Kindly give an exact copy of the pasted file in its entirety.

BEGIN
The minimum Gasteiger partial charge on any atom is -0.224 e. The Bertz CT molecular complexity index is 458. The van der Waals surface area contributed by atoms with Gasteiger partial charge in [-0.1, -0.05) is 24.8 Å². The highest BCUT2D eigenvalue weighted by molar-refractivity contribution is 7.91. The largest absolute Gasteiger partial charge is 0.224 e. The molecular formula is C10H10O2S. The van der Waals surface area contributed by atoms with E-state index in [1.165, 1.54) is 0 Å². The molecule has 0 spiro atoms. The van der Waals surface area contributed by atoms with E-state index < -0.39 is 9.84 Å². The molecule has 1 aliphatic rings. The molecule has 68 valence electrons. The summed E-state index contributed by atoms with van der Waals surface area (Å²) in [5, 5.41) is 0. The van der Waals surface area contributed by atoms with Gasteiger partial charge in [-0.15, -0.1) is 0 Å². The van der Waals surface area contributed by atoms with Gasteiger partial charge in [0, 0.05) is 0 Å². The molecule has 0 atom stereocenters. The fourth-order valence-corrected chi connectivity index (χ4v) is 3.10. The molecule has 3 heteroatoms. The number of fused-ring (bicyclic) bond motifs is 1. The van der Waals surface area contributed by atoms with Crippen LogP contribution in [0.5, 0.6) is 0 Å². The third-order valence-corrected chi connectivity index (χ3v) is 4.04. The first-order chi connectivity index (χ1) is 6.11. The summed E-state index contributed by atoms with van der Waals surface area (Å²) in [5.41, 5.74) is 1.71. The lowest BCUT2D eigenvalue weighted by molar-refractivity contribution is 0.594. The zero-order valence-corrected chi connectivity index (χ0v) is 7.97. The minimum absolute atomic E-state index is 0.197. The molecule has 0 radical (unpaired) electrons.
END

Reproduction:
The minimum Gasteiger partial charge on any atom is -0.224 e. The Bertz CT molecular complexity index is 458. The van der Waals surface area contributed by atoms with Gasteiger partial charge in [-0.1, -0.05) is 24.8 Å². The highest BCUT2D eigenvalue weighted by molar-refractivity contribution is 7.91. The largest absolute Gasteiger partial charge is 0.224 e. The molecular formula is C10H10O2S. The van der Waals surface area contributed by atoms with E-state index in [1.165, 1.54) is 0 Å². The molecule has 0 spiro atoms. The van der Waals surface area contributed by atoms with E-state index < -0.39 is 9.84 Å². The molecule has 1 aliphatic rings. The molecule has 68 valence electrons. The summed E-state index contributed by atoms with van der Waals surface area (Å²) in [5, 5.41) is 0. The van der Waals surface area contributed by atoms with Gasteiger partial charge in [-0.15, -0.1) is 0 Å². The van der Waals surface area contributed by atoms with Gasteiger partial charge in [0, 0.05) is 0 Å². The molecule has 0 atom stereocenters. The fourth-order valence-corrected chi connectivity index (χ4v) is 3.10. The molecule has 3 heteroatoms. The number of fused-ring (bicyclic) bond motifs is 1. The van der Waals surface area contributed by atoms with Crippen LogP contribution in [0.5, 0.6) is 0 Å². The third-order valence-corrected chi connectivity index (χ3v) is 4.04. The first-order chi connectivity index (χ1) is 6.11. The summed E-state index contributed by atoms with van der Waals surface area (Å²) in [5.41, 5.74) is 1.71. The lowest BCUT2D eigenvalue weighted by molar-refractivity contribution is 0.594. The zero-order valence-corrected chi connectivity index (χ0v) is 7.97. The minimum absolute atomic E-state index is 0.197. The molecule has 0 radical (unpaired) electrons.